When’s the last time you looked at a syslog message?
How often do you review your syslog messages?
If you’re not regularly reviewing syslog messages, you’re missing important information about how your IT infrastructure is performing.
But if you’re spending a lot of your time watching syslog messages (admittedly tedious and boring work), you’re not working on the other important work your organization needs.
Are you curious about types of software capable of automating your syslog management?
Do you know about any dedicated syslog management tools?
What’s a SysAdmin to do?
What Is Syslog?
According to TechTarget, syslog is a standard protocol (RFC 5424) for computer logging and collection. It’s popular in Unix-like systems, including servers, networking equipment, and internet of things (IoT) devices. The log messages generated by a device create a record of events occurring on the operating system or application. The purpose of these messages is to provide administrators with information regarding important events, health information, and other normal or abnormal occurrences, as they can prove useful when troubleshooting.
To help with this, syslog messages have a severity level field. A severity of “0” indicates an emergency, and a severity of “1” indicates the need for immediate action. Severities of “6” and “7” indicate informational and debug messages, respectively.
Windows-based computers have a similar facility in the form of the Windows Event Log, which serves a similar purpose.Skip to read about our recommended syslog management tool >>>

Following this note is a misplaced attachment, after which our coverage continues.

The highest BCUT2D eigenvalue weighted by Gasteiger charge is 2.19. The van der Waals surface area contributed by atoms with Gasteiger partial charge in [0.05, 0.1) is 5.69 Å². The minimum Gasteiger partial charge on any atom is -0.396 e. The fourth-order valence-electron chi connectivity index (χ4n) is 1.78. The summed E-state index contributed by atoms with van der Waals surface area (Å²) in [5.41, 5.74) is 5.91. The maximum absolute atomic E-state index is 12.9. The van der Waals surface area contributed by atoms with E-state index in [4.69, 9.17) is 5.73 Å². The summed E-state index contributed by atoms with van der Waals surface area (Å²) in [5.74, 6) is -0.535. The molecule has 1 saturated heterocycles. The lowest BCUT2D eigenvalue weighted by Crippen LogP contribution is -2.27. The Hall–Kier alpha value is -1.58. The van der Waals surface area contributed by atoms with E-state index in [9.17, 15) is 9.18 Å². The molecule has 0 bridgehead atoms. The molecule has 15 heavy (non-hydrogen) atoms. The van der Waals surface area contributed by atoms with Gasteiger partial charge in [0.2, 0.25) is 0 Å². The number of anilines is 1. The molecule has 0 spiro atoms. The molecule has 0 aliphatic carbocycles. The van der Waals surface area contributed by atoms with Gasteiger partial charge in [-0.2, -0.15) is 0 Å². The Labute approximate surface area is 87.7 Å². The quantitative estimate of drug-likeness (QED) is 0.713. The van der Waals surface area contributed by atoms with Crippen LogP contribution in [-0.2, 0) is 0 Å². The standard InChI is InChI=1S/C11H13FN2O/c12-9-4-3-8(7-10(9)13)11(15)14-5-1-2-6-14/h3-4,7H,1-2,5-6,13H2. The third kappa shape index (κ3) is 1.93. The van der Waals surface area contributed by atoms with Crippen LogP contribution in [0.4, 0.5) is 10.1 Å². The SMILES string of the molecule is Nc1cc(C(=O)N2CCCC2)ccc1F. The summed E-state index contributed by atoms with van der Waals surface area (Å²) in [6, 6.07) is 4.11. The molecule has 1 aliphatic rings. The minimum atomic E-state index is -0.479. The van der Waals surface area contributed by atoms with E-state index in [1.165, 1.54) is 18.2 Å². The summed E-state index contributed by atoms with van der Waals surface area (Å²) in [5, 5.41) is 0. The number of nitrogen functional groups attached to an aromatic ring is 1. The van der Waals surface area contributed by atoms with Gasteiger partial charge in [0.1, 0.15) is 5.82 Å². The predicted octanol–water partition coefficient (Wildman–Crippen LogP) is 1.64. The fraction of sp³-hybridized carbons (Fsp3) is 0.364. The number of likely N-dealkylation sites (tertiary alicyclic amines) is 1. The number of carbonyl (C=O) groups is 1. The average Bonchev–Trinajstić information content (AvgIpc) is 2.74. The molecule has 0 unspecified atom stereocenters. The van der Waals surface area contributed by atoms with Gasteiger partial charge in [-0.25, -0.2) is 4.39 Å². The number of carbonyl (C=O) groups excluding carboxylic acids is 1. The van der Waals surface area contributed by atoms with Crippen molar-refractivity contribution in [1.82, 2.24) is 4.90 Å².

For all the positives syslog messages can bring to an organization, there are also a few challenges.
Syslog messages are often “out of sight, out of mind” for IT organizations. This is just one of their challenges.
Syslog messages capture a wealth of information, recording this information on a local file system. And these messages generate volumes and volumes of data—so much that most servers are configured to overwrite the oldest messages with newer messages when the file system allocates for syslog message fills.
Additionally, there are usually more servers with syslog messages than there are human eyes available to monitor them. Even though syslog messages contain useful information for IT organizations, other work still needs to be done. SysAdmins rarely have the time to look at all the syslog messages in an environment.
Overcoming Syslog Challenges With Syslog Management Tools—Syslog Managers
There is one solution capable of helping SysAdmins manage syslog messages: a syslog server. Syslog servers provide a collection point for all the various syslog messages within an environment. Individual syslog messages can be directed to send event messages to a logging server known as a syslog server. Rather than trying to monitor each device’s syslog messages, an admin can simply look at the central syslog server. Additionally, syslog servers allow you to allocate more file system space for syslog messages, which allows SysAdmins to view these messages for a longer period.